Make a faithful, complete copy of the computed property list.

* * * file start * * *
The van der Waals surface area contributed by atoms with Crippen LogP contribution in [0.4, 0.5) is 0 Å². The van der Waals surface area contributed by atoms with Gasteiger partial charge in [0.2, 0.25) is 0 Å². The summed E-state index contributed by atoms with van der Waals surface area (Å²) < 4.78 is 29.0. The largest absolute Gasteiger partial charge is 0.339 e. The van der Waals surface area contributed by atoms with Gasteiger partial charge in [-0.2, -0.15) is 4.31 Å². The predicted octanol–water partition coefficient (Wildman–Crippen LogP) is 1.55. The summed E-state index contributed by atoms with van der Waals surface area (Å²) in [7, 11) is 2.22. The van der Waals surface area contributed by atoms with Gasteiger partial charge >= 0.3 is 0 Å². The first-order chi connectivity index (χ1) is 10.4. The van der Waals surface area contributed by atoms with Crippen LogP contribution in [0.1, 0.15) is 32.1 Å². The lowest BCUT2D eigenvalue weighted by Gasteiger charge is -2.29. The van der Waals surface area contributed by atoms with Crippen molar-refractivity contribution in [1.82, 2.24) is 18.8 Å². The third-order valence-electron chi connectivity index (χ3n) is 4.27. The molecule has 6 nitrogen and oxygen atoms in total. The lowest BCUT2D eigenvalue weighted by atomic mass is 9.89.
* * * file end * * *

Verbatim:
The van der Waals surface area contributed by atoms with Crippen LogP contribution in [0.4, 0.5) is 0 Å². The van der Waals surface area contributed by atoms with Gasteiger partial charge in [0.2, 0.25) is 0 Å². The summed E-state index contributed by atoms with van der Waals surface area (Å²) < 4.78 is 29.0. The largest absolute Gasteiger partial charge is 0.339 e. The van der Waals surface area contributed by atoms with Gasteiger partial charge in [-0.2, -0.15) is 4.31 Å². The predicted octanol–water partition coefficient (Wildman–Crippen LogP) is 1.55. The summed E-state index contributed by atoms with van der Waals surface area (Å²) in [7, 11) is 2.22. The van der Waals surface area contributed by atoms with Gasteiger partial charge >= 0.3 is 0 Å². The first-order chi connectivity index (χ1) is 10.4. The van der Waals surface area contributed by atoms with Crippen LogP contribution in [0.1, 0.15) is 32.1 Å². The lowest BCUT2D eigenvalue weighted by Gasteiger charge is -2.29. The van der Waals surface area contributed by atoms with Crippen molar-refractivity contribution in [1.82, 2.24) is 18.8 Å². The third-order valence-electron chi connectivity index (χ3n) is 4.27. The molecule has 6 nitrogen and oxygen atoms in total. The lowest BCUT2D eigenvalue weighted by atomic mass is 9.89.